My plan for this morning was simple. I was going to drive out to the Rockaways, the barrier beaches in Queens, and find a spot to wait for the flocks of finches that were sure to be passing by on the northwest winds that had blown all night Friday night and were predicted to blow all day long. Daisy had heard of an organization called YANA (You Are Not Alone), that was distributing relief supplies to those who had suffered from the devastation of Hurricane Sandy, and that needed warm clothes and other supplies for children, so she prepared a box of clothes that Desi had outgrown, along with wipes and diapers. I put the box in my car along with the address, and headed out early this morning.

Fort Tilden was totally closed and the cop standing guard at the road to Breezy Point looked at me like I was crazy when I asked if there was any chance someone who wanted to watch birds could get to the barrier beaches anywhere west of Fort Tilden. I turned east, heading into the Rockaways, and figured I would drop the supplies off and then find somewhere that I could get near what was left of the boardwalk to watch the morning flight. As I drove east through scenes of destruction that I can’t even come up with the words to describe, I was frustrated by the continuous flocks of birds going overhead – most were blackbirds but some, at least, were finches.

At shortly before eight in the morning when I pulled up at the corner of Beach Rockaway Boulevard and Beach 113th Street, where YANA has their main distribution center, I was impressed by the large solar array they had providing them with power, a solar array that belongs to Greenpeace. I dropped my meager box of baby supplies off and stopped to chat to the two volunteers who were already helping people who had stopped in looking for warm clothing, batteries, and a sympathetic ear. I heard of the shortage of D batteries, flashlights, winter hats and gloves, warm socks, sleeping bags and sleeping pads, and how people were struggling to stay warm, fed, and safe.

It suddenly dawned on me how absurd it was that I was burning precious gasoline looking for birds when people were suffering. Yeah, I’m a bit slow sometimes. I decided that barrier beach birding was done for the day and that I would instead spend my time trying to help out with what was clearly a disaster beyond what could be handled by the people and resources that were already on the Rockaways.

As soon as I made that decision, and, no, I am not making this up, a small flock of Evening Grosbeaks flew over. I have never seen Evening Grosbeaks in Queens. It was almost enough to make this avowed atheist believe in karma.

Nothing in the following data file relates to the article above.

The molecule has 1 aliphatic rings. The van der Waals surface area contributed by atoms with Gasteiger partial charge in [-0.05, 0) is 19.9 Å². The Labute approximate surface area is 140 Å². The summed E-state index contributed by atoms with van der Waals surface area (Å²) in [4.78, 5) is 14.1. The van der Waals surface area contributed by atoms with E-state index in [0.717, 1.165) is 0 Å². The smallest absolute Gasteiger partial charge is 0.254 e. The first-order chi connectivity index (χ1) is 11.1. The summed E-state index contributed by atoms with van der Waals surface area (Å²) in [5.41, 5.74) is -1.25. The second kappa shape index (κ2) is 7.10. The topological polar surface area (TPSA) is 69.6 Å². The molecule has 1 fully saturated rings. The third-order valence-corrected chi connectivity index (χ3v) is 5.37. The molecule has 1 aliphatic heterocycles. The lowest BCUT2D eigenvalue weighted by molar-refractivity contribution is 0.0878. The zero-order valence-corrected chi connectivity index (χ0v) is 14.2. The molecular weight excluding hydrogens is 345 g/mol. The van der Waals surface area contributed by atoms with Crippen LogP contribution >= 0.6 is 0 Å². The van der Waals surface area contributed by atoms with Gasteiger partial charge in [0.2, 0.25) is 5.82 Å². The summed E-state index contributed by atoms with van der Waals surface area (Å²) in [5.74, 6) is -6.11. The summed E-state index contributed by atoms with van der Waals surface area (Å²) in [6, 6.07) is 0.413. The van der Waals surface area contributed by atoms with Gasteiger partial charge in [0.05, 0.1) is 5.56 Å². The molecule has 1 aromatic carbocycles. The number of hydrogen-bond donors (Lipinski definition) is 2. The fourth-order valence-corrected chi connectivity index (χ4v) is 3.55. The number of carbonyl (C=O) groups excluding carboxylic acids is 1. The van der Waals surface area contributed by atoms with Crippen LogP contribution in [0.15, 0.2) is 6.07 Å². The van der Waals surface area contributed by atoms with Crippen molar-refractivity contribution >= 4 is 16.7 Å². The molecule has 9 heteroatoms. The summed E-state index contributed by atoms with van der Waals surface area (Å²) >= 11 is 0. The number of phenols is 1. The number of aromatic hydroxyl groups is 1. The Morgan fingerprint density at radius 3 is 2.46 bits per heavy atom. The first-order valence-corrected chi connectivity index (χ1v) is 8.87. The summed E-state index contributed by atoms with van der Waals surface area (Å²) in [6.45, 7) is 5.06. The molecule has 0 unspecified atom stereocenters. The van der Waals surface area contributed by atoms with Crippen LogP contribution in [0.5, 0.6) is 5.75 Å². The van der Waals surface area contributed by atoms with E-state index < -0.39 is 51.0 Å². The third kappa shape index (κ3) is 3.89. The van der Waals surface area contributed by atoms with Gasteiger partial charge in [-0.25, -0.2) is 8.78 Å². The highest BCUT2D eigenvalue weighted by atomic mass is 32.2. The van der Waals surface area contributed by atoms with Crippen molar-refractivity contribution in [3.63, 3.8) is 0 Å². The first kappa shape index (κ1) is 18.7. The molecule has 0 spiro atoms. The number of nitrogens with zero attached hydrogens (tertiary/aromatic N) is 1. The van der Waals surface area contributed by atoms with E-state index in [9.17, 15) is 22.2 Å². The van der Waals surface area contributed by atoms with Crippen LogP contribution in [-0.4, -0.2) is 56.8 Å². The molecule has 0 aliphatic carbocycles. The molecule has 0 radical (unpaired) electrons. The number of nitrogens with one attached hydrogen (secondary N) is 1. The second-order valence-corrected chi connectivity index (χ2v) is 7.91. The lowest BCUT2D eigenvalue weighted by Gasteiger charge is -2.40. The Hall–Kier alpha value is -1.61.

I headed out to Costco as soon as it opened and bought a big old pile of batteries, gloves, hand-warmers, and socks (the only supplies on the most-needed list that Costco had in stock). Then I swung back home and picked Daisy up and we headed back out to the Rockaways where we brought our supplies and made ourselves useful. The amount of need was and is great. So is the response of people from all over New York City and beyond. Volunteers were doing everything from distributing supplies to pumping out flooded basements. Occupy Wall Street, Doctors Without Borders, and myriad other groups and individuals were all pitching in and doing whatever they could to help others while city, state, and federal agencies were dealing with the bigger picture cleanup items, like boats that had floated onto streets, the sand and dirt that had flowed over everything, and the huge volume of just plain old debris and destruction.

We joined two other folks and knocked doors in a tower in a housing project, using our phones to light our way up dark interior staircases and hallways, and using our sincerity to convince scared residents when we knocked on their doors that we weren’t there to rob them but to find out what they needed. We made lists, went back to distribution centers, and then delivered what people needed. I helped a guy lug a cart full of water, food, and other supplies up eleven flights of stairs to his apartment, something he would not have been able to do alone, and made sure he and his family were alright and had everything they needed.

After several hours of doing this Daisy and I headed home to get Desi, who has spent too much time indoors over the past week, and take him to Kissena Park for a bit of a nature walk. After what we saw people going through in one of the epicenters of Hurricane Sandy damage I think it made both of us realize how precious being able to do normal things, like take a walk in the park with our two-year-old is. Also, we saw a Blue Grosbeak, some Fox Sparrows, and both species of kinglets. Desi also cracked us up by imitating Black-capped Chickadees.

The next time a hurricane rips through New York I will definitely be out looking for storm-blown birds, at least in the time immediately following the storm. But after that, assuming I am able and needed, I will get out and help those suffering from the hurricane’s effects. Birds are great but you know what? People are too.

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Written by Corey
Corey is a New Yorker who lived most of his life in upstate New York but has lived in Queens since 2008. He's only been birding since 2005 but has garnered a respectable life list by birding whenever he wasn't working as a union representative or spending time with his family. He lives in Forest Hills with Daisy, their son, Desmond Shearwater, and their indoor cat, B.B. His bird photographs have appeared on the Today Show, in Birding, Living Bird Magazine, Bird Watcher's Digest, and many other fine publications. He is also the author of the American Birding Association Field Guide to the Birds of New York.